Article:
There's an app for that. Photographer: Olivier Morin/AFP/Getty Images
There's an app for that. Photographer: Olivier Morin/AFP/Getty Images

Early next year, the Finnish capital of Helsinki will start testing an idea designed to make car ownership unnecessary -- mobility as a service, or MaaS. A single route-planning and payment platform will include all available modes of public transportation, from city bikes to ride-sharing services. It's an ambitious plan that may be the blueprint for the not-so-distant future of most big cities as millennials gain more power, using the consumption model they like and understand best.

Finland is known for its innovative and efficient education system, perhaps the best in Europe. So there's nothing special about the fact that Helsinki's MaaS experiment is based on a master's thesis by Aalto University graduate student Sonja Heikkila. Helsinki's City Planning Department commissioned the thesis, and Heikkila, 24, now works there. So she's not just a qualified transport engineer, she's a millennial, and she understands what's wrong with the current system from her generation's point of view: It relies too much on ownership.

"Millennials are used to consuming more than their parents," Heikkila wrote. "However, they prefer to consume experiences and services, such as traveling and eating out, rather than possessions." They travel more for pleasure than out of necessity, because they can get most of what they want on the internet. Unlike baby boomers and Generation X, it's from the internet that millennials derive their sense of freedom, not from owning cars. In Stockholm, for example, only 9 percent of people get a driving license at the age of 18. While Finland lags that trend with a 40 percent license rate for young adults, it compares with the more than 70 percent of U.S. high-school seniors licensed to drive -- and even there, the rate is declining.

For millennials, then, the ideal way to get around would be a smartphone app that accepts a starting point and an end point, plus perhaps a few preferences, then organizes the trip and charges for it. The app might, for example, tell the customer that a ride from a car-sharing service was available right around the corner, or she could take a bus to such-and-such a stop and then change to a city bike, or that a taxi or Uber car (not yet available in Helsinki) could pick her up in 20 minutes. The user would then pay for the preferred option, and go. Alternatively, she could buy a monthly ticket covering a certain number of rides of every kind.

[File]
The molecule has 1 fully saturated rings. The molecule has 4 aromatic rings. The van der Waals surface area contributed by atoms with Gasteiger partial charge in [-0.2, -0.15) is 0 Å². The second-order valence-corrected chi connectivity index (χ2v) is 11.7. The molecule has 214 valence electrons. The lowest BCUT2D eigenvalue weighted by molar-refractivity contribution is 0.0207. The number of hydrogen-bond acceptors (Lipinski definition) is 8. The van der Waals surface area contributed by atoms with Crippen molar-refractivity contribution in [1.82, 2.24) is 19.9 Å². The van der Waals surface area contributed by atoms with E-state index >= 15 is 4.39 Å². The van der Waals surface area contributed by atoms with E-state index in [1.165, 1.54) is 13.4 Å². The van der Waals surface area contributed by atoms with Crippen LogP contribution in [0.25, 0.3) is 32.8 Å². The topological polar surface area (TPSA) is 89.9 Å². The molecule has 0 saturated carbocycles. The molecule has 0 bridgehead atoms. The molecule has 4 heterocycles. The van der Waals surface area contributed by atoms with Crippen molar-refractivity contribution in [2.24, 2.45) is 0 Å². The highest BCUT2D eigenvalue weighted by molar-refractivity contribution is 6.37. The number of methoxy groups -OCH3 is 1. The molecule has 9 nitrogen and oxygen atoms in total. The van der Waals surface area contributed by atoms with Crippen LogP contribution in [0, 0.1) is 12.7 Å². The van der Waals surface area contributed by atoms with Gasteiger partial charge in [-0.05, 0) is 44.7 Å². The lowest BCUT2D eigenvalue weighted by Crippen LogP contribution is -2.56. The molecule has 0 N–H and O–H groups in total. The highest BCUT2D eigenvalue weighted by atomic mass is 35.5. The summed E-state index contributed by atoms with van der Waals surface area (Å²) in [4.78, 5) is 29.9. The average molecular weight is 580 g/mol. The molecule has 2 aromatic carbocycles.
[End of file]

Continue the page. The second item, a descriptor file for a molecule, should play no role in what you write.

Helsinki has already tested app-based transportation with Kutsuplus minibuses, which you hail through an application developed by startup Ajelo. New pick-up points are added en route, and the system delivers passengers almost as fast as a taxi for a fraction of the price. The project, however, is small, and its founders are somewhat frustrated by their interactions with less-than-flexible city authorities. There is also a relatively popular car-sharing service, City Car Club, which has 3600 users in the metropolitan area of 1.1 million and is subsidized by the city.

Heikkila's idea would theoretically unlock the power of private companies wanting to build transportation businesses to serve the car-less millennials. They would sign up for the general platform used by everyone in the city, and the best ones would prosper. Uber and Lyft could slug it it out with regulated taxis, flexible bus services like Kutsuplus, even bike-rental companies. City subsidies would no longer go directly to transport providers, but to the MaaS system. "Such direction of funding would provide latitude to service operators to innovatively fulfill the mobility needs," Heikkila wrote. "This way, funding could also be better directed according to demand."

The platform can probably be built, too. It could combine elements of Yandex Taxi, the dispatching service for hundreds of private taxi companies in Moscow, and Hong Kong's Octopus card, used to pay for transit using various modes of transport from buses to boats (though not taxis) as well as small purchases in a variety of stores and restaurants. When Helsinki -- or some other city with enough ambition and programming talent -- produces the first working system of this kind, others will certainly follow.

We older folks will probably use MaaS, too: For Helsinki, the target year for a fully functional system covering the entire city is 2025. I'm not sure, though, that the millennials will persuade my wife to abandon her weekly grocery shopping trip in favor of buying online ("How do I know that stuff is fresh?") or turn me off long drives on country roads (which aren't about getting from A to B). Perhaps driving will become like smoking: A pleasurable but dying habit that's bad for you and bad for the environment.

To contact the writer of this article: Leonid Bershidsky at lbershidsky@bloomberg.net.

To contact the editor responsible for this article: Mark Gilbert at magilbert@bloomberg.net.